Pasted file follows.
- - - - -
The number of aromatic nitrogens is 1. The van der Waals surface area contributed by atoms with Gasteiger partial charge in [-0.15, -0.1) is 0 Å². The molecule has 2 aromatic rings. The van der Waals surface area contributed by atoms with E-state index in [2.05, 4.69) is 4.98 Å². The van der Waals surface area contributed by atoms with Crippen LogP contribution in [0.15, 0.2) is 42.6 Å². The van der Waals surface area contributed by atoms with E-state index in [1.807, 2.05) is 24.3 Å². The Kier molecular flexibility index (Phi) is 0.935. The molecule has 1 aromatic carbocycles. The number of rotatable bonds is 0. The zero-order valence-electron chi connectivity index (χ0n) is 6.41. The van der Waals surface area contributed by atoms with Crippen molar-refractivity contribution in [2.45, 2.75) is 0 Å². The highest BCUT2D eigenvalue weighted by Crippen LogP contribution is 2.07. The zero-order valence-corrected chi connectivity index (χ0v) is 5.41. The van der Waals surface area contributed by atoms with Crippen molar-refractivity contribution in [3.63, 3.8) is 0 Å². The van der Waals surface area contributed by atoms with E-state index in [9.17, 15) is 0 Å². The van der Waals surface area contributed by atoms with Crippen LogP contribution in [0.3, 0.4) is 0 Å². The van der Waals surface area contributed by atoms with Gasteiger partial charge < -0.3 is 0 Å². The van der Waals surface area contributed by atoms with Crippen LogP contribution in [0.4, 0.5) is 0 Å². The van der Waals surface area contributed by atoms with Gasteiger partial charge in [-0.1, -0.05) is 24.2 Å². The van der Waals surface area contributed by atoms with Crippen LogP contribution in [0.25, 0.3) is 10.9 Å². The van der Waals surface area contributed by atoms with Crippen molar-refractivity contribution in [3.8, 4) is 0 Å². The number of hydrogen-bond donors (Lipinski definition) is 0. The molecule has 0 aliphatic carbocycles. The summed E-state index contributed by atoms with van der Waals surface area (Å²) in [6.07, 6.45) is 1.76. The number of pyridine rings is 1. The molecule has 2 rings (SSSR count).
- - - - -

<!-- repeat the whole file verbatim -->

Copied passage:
The number of aromatic nitrogens is 1. The van der Waals surface area contributed by atoms with Gasteiger partial charge in [-0.15, -0.1) is 0 Å². The molecule has 2 aromatic rings. The van der Waals surface area contributed by atoms with E-state index in [2.05, 4.69) is 4.98 Å². The van der Waals surface area contributed by atoms with Crippen LogP contribution in [0.15, 0.2) is 42.6 Å². The van der Waals surface area contributed by atoms with E-state index in [1.807, 2.05) is 24.3 Å². The Kier molecular flexibility index (Phi) is 0.935. The molecule has 1 aromatic carbocycles. The number of rotatable bonds is 0. The zero-order valence-electron chi connectivity index (χ0n) is 6.41. The van der Waals surface area contributed by atoms with Crippen molar-refractivity contribution in [2.45, 2.75) is 0 Å². The highest BCUT2D eigenvalue weighted by Crippen LogP contribution is 2.07. The zero-order valence-corrected chi connectivity index (χ0v) is 5.41. The van der Waals surface area contributed by atoms with Crippen molar-refractivity contribution in [3.63, 3.8) is 0 Å². The van der Waals surface area contributed by atoms with E-state index in [9.17, 15) is 0 Å². The van der Waals surface area contributed by atoms with Crippen LogP contribution in [0.3, 0.4) is 0 Å². The van der Waals surface area contributed by atoms with Gasteiger partial charge < -0.3 is 0 Å². The van der Waals surface area contributed by atoms with Crippen LogP contribution in [0.4, 0.5) is 0 Å². The van der Waals surface area contributed by atoms with Gasteiger partial charge in [-0.1, -0.05) is 24.2 Å². The van der Waals surface area contributed by atoms with Crippen LogP contribution in [0.25, 0.3) is 10.9 Å². The van der Waals surface area contributed by atoms with Crippen molar-refractivity contribution in [3.8, 4) is 0 Å². The number of hydrogen-bond donors (Lipinski definition) is 0. The molecule has 0 aliphatic carbocycles. The summed E-state index contributed by atoms with van der Waals surface area (Å²) in [6.07, 6.45) is 1.76. The number of pyridine rings is 1. The molecule has 2 rings (SSSR count).